A rectocele occurs when the end of the large intestine (rectum) pushes against and moves the back wall of the vagina. An enterocele (small bowel prolapse) occurs when the small bowel presses against and moves the upper wall of the vagina. Rectoceles and enteroceles develop if the lower pelvic muscles become damaged by labour, childbirth, or a previous pelvic surgery or when the muscles are weakened by aging. A rectocele or an enterocele can be present at birth (congenital), though this is rare.
A rectocele or an enterocele may become large or more obvious when you strain or bear down (for example, during a bowel movement). A rectocele and an enterocele may occur together.
Because rectocele and enterocele are defects of the pelvic supporting tissue and not the bowel wall, they are treated most successfully with surgery that repairs the vaginal wall. This surgery pulls together the stretched or torn tissue in the area of prolapse. Surgery will also strengthen the wall of the vagina to prevent prolapse from recurring. Unless there is another health problem that would require an abdominal incision, rectoceles and enteroceles are usually repaired through the vagina.
What To Expect After Surgery
General anesthesia is usually used for repair of a rectocele or enterocele. You may stay in the hospital from 1 to 2 days. Most women can return to their normal activities in about 6 weeks. Avoid strenuous activity for the first 6 weeks. And increase your activity level gradually.
Normal bowel function returns within 2 to 4 weeks. It is important to avoid constipation during this time. Your doctor will give you special bowel care instructions. But it is important to include sources of fibre and adequate fluids in your diet. Try to drink about 6 to 8 glasses of water a day.
Most women are able to resume sexual intercourse in about 6 weeks.
Why It Is Done
Surgical repair of rectoceles and enteroceles is used to manage symptoms such as movement of the intestine that pushes against the wall of the vagina, low back pain, and painful intercourse. An enterocele may not cause symptoms until it is so large that it bulges into the midpoint of the vaginal canal.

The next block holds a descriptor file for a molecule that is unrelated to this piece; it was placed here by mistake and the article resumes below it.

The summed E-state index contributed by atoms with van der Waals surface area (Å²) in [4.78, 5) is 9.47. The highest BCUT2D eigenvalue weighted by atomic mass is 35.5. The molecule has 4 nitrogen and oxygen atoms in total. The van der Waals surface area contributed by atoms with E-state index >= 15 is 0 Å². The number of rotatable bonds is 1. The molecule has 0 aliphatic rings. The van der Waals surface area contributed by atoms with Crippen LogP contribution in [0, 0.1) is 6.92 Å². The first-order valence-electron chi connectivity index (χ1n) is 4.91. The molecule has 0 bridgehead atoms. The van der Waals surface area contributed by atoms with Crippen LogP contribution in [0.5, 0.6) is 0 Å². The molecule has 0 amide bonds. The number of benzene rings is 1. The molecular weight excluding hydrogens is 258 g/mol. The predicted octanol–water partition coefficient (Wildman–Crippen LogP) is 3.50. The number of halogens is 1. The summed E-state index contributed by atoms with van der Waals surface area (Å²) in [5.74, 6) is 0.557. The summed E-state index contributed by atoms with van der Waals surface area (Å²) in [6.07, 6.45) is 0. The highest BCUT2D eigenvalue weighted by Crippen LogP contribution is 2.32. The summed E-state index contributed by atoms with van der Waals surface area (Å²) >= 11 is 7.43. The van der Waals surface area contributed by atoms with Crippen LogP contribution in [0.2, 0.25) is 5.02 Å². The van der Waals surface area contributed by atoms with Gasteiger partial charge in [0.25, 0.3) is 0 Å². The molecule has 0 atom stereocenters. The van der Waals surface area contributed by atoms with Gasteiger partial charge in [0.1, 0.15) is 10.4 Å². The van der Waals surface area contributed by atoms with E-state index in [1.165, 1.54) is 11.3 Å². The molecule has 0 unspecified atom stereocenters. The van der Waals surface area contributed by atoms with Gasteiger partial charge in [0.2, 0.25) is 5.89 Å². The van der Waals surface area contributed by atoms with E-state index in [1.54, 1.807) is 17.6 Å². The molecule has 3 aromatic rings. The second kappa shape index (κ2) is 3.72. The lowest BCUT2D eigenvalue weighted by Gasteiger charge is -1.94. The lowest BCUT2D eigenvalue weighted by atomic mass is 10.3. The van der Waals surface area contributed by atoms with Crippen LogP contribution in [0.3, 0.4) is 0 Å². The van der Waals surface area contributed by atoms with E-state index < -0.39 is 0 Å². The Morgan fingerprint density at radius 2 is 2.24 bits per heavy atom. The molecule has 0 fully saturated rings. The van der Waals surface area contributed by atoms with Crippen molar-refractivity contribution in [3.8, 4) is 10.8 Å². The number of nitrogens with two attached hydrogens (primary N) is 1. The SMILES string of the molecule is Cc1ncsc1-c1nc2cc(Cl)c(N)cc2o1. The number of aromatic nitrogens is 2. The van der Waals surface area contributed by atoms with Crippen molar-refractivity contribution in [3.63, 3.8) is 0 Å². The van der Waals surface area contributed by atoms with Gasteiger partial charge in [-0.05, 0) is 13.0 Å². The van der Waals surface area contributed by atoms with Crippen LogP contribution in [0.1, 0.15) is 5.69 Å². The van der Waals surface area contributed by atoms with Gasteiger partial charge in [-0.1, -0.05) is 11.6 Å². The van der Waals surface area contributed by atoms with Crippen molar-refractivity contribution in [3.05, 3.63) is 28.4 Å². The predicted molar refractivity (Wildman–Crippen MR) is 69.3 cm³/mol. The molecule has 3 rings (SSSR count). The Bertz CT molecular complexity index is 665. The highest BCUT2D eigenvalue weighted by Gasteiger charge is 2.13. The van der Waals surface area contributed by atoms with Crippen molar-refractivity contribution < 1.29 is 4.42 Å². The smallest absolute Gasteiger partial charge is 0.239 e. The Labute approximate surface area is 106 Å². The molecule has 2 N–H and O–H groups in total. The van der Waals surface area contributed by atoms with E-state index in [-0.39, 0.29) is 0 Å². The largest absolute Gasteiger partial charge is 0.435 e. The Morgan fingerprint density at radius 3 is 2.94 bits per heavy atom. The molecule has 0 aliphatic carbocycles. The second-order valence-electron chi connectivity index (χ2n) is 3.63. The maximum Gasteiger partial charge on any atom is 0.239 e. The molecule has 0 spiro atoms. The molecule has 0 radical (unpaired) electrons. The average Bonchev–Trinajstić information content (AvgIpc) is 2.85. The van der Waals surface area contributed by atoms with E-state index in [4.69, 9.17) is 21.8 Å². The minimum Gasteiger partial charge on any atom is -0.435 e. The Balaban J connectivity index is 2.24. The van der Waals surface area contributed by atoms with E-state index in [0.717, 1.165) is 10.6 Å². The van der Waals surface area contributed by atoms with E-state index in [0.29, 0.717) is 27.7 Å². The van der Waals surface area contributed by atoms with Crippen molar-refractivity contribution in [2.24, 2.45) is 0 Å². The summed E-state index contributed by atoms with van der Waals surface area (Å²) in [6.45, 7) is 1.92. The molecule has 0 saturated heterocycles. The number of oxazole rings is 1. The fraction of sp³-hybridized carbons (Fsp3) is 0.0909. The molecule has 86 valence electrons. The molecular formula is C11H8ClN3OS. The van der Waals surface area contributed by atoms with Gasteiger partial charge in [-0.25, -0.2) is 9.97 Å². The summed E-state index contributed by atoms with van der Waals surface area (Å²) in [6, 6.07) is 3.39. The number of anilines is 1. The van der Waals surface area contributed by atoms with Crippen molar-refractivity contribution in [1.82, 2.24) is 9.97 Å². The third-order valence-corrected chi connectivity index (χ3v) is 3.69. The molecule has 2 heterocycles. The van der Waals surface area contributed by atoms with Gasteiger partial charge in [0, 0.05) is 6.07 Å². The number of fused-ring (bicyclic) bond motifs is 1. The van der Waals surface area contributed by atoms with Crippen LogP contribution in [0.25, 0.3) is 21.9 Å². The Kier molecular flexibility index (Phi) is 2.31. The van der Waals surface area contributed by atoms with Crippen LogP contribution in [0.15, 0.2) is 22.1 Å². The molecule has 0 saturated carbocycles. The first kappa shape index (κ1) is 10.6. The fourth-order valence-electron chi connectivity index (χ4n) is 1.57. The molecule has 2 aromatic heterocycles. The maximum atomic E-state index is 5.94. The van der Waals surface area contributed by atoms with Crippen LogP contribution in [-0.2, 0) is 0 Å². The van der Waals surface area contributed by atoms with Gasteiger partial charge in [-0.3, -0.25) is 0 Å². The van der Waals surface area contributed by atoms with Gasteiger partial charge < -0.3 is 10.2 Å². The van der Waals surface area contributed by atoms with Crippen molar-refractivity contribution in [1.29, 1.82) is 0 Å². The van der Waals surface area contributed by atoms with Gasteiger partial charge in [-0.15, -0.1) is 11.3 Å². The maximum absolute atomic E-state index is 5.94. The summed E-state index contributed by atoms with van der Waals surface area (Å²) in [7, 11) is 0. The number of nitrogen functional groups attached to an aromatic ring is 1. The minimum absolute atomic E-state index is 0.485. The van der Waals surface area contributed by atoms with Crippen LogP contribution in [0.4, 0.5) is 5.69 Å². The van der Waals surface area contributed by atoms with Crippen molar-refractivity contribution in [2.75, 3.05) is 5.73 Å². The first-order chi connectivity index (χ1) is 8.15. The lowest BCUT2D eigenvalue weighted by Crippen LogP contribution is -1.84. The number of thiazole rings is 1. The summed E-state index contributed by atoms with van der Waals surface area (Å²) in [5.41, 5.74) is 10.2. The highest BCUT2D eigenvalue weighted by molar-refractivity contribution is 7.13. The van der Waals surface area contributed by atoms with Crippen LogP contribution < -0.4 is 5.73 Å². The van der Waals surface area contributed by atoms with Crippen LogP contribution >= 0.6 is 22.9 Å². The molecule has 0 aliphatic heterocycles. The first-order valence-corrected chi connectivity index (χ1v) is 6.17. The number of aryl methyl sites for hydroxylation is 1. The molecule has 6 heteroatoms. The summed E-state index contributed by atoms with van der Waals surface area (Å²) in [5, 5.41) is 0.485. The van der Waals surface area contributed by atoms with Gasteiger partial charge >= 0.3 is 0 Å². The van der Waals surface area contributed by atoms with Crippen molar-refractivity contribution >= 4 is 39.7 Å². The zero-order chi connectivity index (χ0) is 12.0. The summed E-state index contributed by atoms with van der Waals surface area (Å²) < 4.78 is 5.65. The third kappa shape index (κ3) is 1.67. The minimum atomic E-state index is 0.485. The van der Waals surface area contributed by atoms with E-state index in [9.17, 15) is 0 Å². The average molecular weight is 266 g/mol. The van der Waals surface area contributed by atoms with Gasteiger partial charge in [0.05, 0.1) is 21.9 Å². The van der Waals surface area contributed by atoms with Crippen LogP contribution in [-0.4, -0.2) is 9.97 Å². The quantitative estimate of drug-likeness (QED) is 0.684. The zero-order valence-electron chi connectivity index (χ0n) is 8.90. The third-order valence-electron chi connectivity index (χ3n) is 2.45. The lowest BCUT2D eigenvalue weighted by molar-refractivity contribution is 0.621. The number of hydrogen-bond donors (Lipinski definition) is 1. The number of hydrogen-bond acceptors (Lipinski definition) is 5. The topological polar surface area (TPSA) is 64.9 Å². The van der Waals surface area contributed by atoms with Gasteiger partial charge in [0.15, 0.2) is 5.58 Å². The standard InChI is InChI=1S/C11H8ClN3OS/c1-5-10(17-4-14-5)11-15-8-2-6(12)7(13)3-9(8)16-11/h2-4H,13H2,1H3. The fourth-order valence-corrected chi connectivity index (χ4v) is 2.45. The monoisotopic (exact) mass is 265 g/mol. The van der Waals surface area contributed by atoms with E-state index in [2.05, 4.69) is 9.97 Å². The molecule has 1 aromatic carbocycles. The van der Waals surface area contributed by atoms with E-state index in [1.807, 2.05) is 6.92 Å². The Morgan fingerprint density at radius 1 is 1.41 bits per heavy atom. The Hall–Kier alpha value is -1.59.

Rectocele and enterocele often occur with other pelvic organ prolapse, so tell your doctor about other symptoms you may be having. If your doctor finds a bladder prolapse (cystocele), urethral prolapse (urethrocele), or uterine prolapse during your pelvic examination, that problem can also be repaired during surgery.
How Well It Works
Not much is known about how well the surgery works over time. The surgery is more likely to be successful if the woman can avoid constipation, does not go through pregnancy and delivery, and does not have any other pelvic organ prolapse.footnote 1
Risks of rectocele and enterocele repair are uncommon but include:
- Urinary retention.
- Bladder injury.
- Bowel or rectal injury.
- Painful intercourse.
- Formation of an abnormal connection or opening between two organs (fistula).
What To Think About
Pelvic organ prolapse is strongly linked to labour and vaginal delivery. So you may want to delay surgical repair of a rectocele or enterocele until you have finished having children.
Surgical repair may relieve some, but not all, of the problems caused by a rectocele or enterocele.
- If pelvic pain, low back pain, or pain with intercourse is present before surgery, the pain may still occur after surgery.
- Symptoms of constipation may return following surgery.
- The success rate is lower if you have had previous pelvic surgery or radiation therapy to the pelvis.
You can control many of the activities that contributed to your rectocele or enterocele or made it worse. After surgery:
- Avoid smoking.
- Stay at a healthy weight for your height.
- Avoid constipation.
- Avoid activities that put strain on the lower pelvic muscles, such as heavy lifting or long periods of standing.
Current as ofMay 14, 2018
Author: Healthwise Staff
Medical Review: Sarah A. Marshall, MD - Family Medicine
Anne C. Poinier, MD - Internal Medicine
Kathleen Romito, MD - Family Medicine
Adam Husney, MD - Family Medicine
Martin J. Gabica, MD - Family Medicine
Femi Olatunbosun, MB, FRCSC, FACOG - Obstetrics and Gynecology, Reproductive Endocrinology
Current as of: May 14, 2018
Author: Healthwise Staff
Medical Review:Sarah A. Marshall, MD - Family Medicine & Anne C. Poinier, MD - Internal Medicine & Kathleen Romito, MD - Family Medicine & Adam Husney, MD - Family Medicine & Martin J. Gabica, MD - Family Medicine & Femi Olatunbosun, MB, FRCSC, FACOG - Obstetrics and Gynecology, Reproductive Endocrinology